Is there an easy way to visualize my viewing data without manually crawling my YouTube history daily? Further, can these be categorized by uploader, length, etc.?

1 Answer 1


I have actually seen about 20 different versions of this question - all slightly different. So, when I saw how many there were, I decided I was going to find a solution...

Unfortunately, after about 9 hours of non-stop reading, writing, inspecting, adding and deleting - I am still unable to find a viable way of bypassing Google (YouTube)'s code implementation.

For all intents and purposes, and for the specific METHOD by which you (and quite a few others) would like to be able to obtain the information, this is not possible.

By saying that, I mean that it will not be practical for someone to do, because of some crazy things that YouTube does to protect the use of this information in such a way (although I have absolutely no idea why they go to such great lengths.

BUT I was able to locate a few things that might be of interest.

If you access the page on the actual YOUTUBE site - under HISTORY - you will be able to see all the videos. You may also change a few things to limit the results to a certain time frame. BUT - the only two ways by which you will be able to ascertain the time (in xx\yy - [xx]=finished portion of the video \ [yy]total run-time of video) is by inspecting the elements of the page (Usually F12).

Now, it's a pretty technical process and if you're trying to use it for that reason, you probably would already be better just going without the information because quite honestly it is not worth it...otherwise for anyone who knows what their doing, and is interested, there actually IS a place in the CSS that you can find the code that is being executed (rather, blocked from being executed) and it is as follows:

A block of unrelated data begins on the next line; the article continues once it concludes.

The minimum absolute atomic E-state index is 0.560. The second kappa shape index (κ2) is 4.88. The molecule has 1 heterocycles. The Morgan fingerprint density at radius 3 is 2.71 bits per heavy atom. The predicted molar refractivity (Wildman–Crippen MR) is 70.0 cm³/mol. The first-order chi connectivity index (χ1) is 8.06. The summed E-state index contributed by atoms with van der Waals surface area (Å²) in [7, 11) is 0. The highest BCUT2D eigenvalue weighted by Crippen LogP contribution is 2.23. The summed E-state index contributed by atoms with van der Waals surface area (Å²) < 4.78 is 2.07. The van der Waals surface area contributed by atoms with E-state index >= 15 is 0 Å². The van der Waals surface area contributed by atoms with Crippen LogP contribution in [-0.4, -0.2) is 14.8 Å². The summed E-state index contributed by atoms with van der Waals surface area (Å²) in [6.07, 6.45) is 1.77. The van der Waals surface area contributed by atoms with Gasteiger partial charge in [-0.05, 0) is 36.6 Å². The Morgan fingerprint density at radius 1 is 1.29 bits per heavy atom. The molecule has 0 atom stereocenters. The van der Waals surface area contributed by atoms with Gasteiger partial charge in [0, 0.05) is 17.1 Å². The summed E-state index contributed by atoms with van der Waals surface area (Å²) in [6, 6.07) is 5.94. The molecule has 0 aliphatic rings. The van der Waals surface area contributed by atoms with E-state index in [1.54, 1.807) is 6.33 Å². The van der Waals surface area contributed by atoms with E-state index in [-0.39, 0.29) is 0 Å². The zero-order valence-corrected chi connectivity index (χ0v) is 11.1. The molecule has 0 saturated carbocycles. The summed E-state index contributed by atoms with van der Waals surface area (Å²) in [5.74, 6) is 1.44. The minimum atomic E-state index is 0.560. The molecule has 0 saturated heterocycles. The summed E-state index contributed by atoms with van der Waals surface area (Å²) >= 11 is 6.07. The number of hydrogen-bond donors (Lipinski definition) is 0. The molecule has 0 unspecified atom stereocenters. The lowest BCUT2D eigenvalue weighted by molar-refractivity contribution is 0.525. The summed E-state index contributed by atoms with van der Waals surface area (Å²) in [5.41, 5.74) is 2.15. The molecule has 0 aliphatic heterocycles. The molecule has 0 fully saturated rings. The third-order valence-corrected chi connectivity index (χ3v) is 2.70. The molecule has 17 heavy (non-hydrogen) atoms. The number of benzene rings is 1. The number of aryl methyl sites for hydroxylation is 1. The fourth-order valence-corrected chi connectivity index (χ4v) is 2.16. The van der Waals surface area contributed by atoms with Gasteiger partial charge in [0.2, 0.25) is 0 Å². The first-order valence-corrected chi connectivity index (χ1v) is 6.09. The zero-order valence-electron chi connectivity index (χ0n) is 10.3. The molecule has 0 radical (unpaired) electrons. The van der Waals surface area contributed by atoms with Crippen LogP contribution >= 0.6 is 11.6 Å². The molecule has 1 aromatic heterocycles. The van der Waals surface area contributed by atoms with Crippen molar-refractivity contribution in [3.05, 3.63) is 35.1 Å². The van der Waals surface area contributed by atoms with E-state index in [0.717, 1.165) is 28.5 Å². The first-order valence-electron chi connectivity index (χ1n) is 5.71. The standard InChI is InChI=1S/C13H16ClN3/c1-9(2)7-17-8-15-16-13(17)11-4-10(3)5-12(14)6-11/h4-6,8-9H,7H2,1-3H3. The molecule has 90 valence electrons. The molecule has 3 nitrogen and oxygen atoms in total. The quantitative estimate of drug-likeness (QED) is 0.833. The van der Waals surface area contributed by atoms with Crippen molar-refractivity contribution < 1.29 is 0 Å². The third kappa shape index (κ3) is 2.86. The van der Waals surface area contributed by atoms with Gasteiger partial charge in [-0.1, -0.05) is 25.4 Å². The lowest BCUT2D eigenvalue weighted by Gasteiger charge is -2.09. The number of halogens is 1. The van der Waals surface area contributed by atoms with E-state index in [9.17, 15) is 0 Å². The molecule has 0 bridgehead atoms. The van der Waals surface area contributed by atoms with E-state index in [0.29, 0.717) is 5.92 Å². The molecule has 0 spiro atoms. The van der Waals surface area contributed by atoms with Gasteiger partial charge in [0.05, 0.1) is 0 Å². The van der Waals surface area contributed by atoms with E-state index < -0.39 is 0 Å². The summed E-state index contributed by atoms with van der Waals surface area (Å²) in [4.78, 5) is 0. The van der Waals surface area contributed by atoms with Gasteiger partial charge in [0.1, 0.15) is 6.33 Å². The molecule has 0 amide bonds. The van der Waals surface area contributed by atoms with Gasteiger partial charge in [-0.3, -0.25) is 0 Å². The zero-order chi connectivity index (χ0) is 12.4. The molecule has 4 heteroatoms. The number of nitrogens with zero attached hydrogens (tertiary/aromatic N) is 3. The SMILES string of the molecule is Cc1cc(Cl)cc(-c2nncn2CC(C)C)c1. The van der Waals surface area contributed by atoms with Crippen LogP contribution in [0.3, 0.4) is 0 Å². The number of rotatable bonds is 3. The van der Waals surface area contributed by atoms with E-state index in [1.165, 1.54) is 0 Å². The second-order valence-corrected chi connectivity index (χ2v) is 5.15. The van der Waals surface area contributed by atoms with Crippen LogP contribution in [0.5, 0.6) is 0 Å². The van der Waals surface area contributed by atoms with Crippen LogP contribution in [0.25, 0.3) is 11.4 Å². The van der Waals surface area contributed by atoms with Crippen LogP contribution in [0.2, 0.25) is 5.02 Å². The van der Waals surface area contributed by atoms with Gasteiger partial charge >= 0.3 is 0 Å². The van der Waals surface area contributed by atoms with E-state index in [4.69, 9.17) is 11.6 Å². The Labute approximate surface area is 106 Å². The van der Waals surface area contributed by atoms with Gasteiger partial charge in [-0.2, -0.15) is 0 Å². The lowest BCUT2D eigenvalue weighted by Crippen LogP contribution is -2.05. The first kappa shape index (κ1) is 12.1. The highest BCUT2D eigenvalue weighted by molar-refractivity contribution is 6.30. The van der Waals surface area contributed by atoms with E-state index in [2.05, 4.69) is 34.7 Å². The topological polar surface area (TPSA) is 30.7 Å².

< div class="fp-display-item-yt-duration"

Now, when pressing CTRL+F and typing in (some OR all) of that line - you will be able to find the watched\run-time of each video currently on the page.

By absolutely NO means is this convenient. Furthermore, there are a LOT of blocked scripts being denied in the CSS as soon as it is opened...

Again, I have no clue why - but they dont want it being used anymore for some reason...but initially before I discovered this, I thought it might be feasible to implement a bare-bones program to run some real quick HTML [Find] commands and possibly interlace all the values - and then output them to a type of Excel algorithm which would then give a combined total of both fields...[xx/yy]

I don't think this is NOT possible, because I was able to copy all the CSS as HTML and paste into my own editor, from which I could then apply a variety of rules aside from that of the website CSS - which could come in handy if the right person could process and use the information - because its there and able to be seen, for sure.

If anyone wants to take on that task, Id be more than happy to do what I can - because I feel like its a ridiculous thing to not be able to access and it makes absolutely no sense to me....I dont even want the feature whatsoever, I just want to figure out a way around it! LOL

Hopefully someone gets some use out of this....I tried my best to figure at least SOMETHING out, guys!

Sorry I couldn't get any further tho =\

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